Special Report

Countries With the Fastest Growing and Shrinking Militaries

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5. Mali
> Military spending 1 yr. change: +18%
> 2016 military spending: $369.0 million
> Region: Sub-Saharan Africa
> Population: 17.6 million

Violent uprisings by various militant groups in recent years in northern Mali have led to instability throughout the country. The Mali government has relied since 2013 on France, its former colonial ruler, to help maintain order. The country is currently in a state of emergency that has been in effect since an Al-Qaeda affiliated group attacked a hotel in 2015, killing 20 people.

In response to these rising threats, the Mali government approved one of the largest increases in military expenditure of any country. The sub-Saharan nation spent $369 million on its military in 2016, more than most other countries in the region and 18% more than the year before.

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4. Philippines
> Military spending 1 yr. change: +20%
> 2016 military spending: $3.9 billion
> Region: Southeast Asia
> Population: 100.7 million

The Philippines spent $3.9 billion on defense in 2016, a 20% increase over 2015. The hike is part of an overall trend of increased military spending across Southeast Asia, where defense spending rose 5.1% last year. According to Philippine Defense Secretary Delfin Lorenzana, military spending will likely continue to increase as insurgency, natural disaster, and numerous territorial disputes with neighboring countries demand greater resources. In addition, under the provisions of the 2012 Armed Forces of the Philippines Modernization Act, the Pacific Island nation must steadily increase the size of its military.

While military spending accounts for roughly 1.3% of Philippines’ GDP, Lorenzana plans on dedicating some 2.4% of total GDP to defense in future budgets — roughly in line with the 2.3% average spending among all South Asian nations.

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3. Lithuania
> Military spending 1 yr. change: +35%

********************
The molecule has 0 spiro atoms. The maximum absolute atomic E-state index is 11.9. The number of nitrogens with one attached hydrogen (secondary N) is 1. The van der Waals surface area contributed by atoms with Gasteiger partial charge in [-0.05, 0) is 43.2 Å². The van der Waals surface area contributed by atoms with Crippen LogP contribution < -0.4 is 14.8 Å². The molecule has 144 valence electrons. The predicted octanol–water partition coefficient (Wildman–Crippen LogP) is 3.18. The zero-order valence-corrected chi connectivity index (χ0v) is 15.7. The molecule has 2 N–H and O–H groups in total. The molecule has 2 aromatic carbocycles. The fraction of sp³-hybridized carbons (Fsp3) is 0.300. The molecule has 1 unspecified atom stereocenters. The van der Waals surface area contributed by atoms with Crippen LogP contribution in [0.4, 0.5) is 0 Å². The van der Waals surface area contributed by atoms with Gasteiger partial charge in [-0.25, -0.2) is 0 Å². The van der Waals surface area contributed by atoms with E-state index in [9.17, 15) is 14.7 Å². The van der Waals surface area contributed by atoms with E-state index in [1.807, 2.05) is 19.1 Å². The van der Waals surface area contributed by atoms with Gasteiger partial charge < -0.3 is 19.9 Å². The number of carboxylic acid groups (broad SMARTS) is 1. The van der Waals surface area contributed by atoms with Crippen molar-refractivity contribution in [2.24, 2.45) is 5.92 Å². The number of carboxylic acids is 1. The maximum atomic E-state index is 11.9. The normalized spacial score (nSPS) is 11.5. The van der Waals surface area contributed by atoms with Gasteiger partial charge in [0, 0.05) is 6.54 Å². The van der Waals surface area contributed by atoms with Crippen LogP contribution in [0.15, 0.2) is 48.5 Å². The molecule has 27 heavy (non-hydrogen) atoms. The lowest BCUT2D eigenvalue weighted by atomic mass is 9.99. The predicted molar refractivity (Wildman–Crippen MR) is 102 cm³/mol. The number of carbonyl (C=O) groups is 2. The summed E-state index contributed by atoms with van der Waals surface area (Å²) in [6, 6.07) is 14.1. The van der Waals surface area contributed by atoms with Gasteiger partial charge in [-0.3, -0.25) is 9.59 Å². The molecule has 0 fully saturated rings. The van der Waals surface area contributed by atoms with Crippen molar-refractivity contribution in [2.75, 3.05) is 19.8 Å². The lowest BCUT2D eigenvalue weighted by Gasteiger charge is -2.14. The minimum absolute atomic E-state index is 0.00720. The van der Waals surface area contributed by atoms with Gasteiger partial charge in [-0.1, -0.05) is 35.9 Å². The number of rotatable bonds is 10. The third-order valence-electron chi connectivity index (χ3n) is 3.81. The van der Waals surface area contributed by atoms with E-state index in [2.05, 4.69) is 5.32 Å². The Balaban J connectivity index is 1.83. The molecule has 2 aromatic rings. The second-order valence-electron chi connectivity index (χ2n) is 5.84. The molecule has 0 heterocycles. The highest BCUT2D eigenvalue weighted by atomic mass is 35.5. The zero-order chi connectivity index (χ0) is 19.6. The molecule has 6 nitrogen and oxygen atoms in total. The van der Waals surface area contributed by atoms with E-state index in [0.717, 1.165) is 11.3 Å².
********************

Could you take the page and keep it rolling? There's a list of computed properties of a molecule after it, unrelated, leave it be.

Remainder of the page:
> 2016 military spending: $636.0 million
> Region: Eastern Europe
> Population: 2.9 million

Lithuania is one of many Central European countries to substantially increase military spending in 2016. Lithuania spent $636.0 million on defense in 2016, a 35% increase from the year prior. Like much of the Baltic region, the spending hike is partially a response to Russian military buildup, particularly since the 2014 annexation of Crimea. Russia spent $69.2 billion on defense in 2016, a 5.6% increase from 2015 and an 87.0% increase from 2009. While Lithuania spends roughly 1.1% of GDP on defense, the country’s parliament has announced its intentions to increase defense spending beyond the 2% expected of NATO member countries in the near future. Russian military spending was 5.3% of its GDP in 2016, the seventh largest military budget on Earth.

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2. Botswana
> Military spending 1 yr. change: +40%
> 2016 military spending: $515.0 million
> Region: Sub-Saharan Africa
> Population: 2.3 million

Botswana is notable as one of Africa’s most stable countries with five decades of uninterrupted democracy. Despite the lack of armed conflict in its past, the country increased its military spending in 2016 more than any other country on the continent. The increase is part of a modernization effort by the Botswana Defence Force, which is set to procure an air defense missile system from France, jet fighters from South Korea, and other military hardware.

According to the Botswana newspaper Sunday Standard, experts believe the 40% increase in military spending is unwarranted given the low level of threat against the country. Other news outlets have also criticized the spending hike, accusing President Ian Khama of inciting an arms race in the region and growing the military to benefit family members through lucrative defense contracts.

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1. Latvia
> Military spending 1 yr. change: +44%
> 2016 military spending: $407.0 million
> Region: Eastern Europe
> Population: 2.0 million

Latvia spent $407.0 million on defense in 2016, a 44% increase from the year prior. The increase in military spending was part of a larger trend across Central Europe, likely in response to the Russian buildup of military strength and annexation of Crimea in 2014. Latvia plans to increase its military spending from roughly 1.1% of GDP to the 2.0% NATO recommended threshold by 2018. The three Baltic nations of Latvia, Lithuania, and Estonia are expected to spend a combined $2.1 billion on defense by 2020, more than double what the Baltic countries spent in 2004, the year they joined NATO.